Tuesday, 29 March 2011

Britain's old men take heart, at 70 your happiest days are yet to come

An article in the 'Daily Mail' announced that :
We are happiest after we retire and DON'T become grumpy with old age, say scientists

'If your carefree youth is a distant memory and you’re entering middle age with a sense of gloom . . . cheer up. The happiest time of your life is probably yet to come'.

It made the following points, that :

* the demands of work and family may steadily erode our youthful sense of well-being as we reach middle age, but research suggests, it returns in our later years.

* it is after 70 that we are likely to be at our happiest – as long as we enjoy good health, have sufficient income and are not lonely.

The conclusions are highlighted in a new book by Lewis Wolpert, the 81-year-old 'Emeritus Professor of Biology' at University College London, entitled 'You’re Looking Very Well.'

Lewis has said : ‘What emerges is that people in their teens and twenties tend to be averagely happy but this declines steadily until early middle age. But from the mid-forties, people tend to become ever more cheerful, perhaps reaching a maximum in their late seventies or eighties.’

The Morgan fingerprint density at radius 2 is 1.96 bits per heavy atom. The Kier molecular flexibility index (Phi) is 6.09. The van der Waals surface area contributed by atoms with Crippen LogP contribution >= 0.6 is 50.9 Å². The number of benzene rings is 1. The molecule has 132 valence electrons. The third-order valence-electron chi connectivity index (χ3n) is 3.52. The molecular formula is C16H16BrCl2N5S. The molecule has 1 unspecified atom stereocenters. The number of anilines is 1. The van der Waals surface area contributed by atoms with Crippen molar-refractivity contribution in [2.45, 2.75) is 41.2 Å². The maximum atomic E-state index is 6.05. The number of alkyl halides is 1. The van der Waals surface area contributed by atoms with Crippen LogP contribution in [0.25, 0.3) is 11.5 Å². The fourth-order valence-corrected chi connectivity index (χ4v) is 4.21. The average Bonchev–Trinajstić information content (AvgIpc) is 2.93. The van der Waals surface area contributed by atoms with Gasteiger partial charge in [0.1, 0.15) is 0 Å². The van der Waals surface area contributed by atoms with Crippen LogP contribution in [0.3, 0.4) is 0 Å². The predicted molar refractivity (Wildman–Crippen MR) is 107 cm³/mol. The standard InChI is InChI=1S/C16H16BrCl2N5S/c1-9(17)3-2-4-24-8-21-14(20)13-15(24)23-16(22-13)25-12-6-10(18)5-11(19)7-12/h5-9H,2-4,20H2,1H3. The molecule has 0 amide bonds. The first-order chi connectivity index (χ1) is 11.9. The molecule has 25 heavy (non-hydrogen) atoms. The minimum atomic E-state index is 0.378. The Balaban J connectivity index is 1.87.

A study of 341,000 people by the 'National Academy of Sciences' in America showed that overall enjoyment of life tended to decline slowly throughout early adulthood, rising again from around the late forties or early fifties to reach a maximum around the age of 85.

Similarly, the 'English Longitudinal Study of Ageing', which has tracked more than 10,000 people over 50 since 2002, found at least half experienced an increase in well-being.

The message is simple :

The older old men get, they make the most of their time left by eliminating things they don't enjoy, in favour of those they do.

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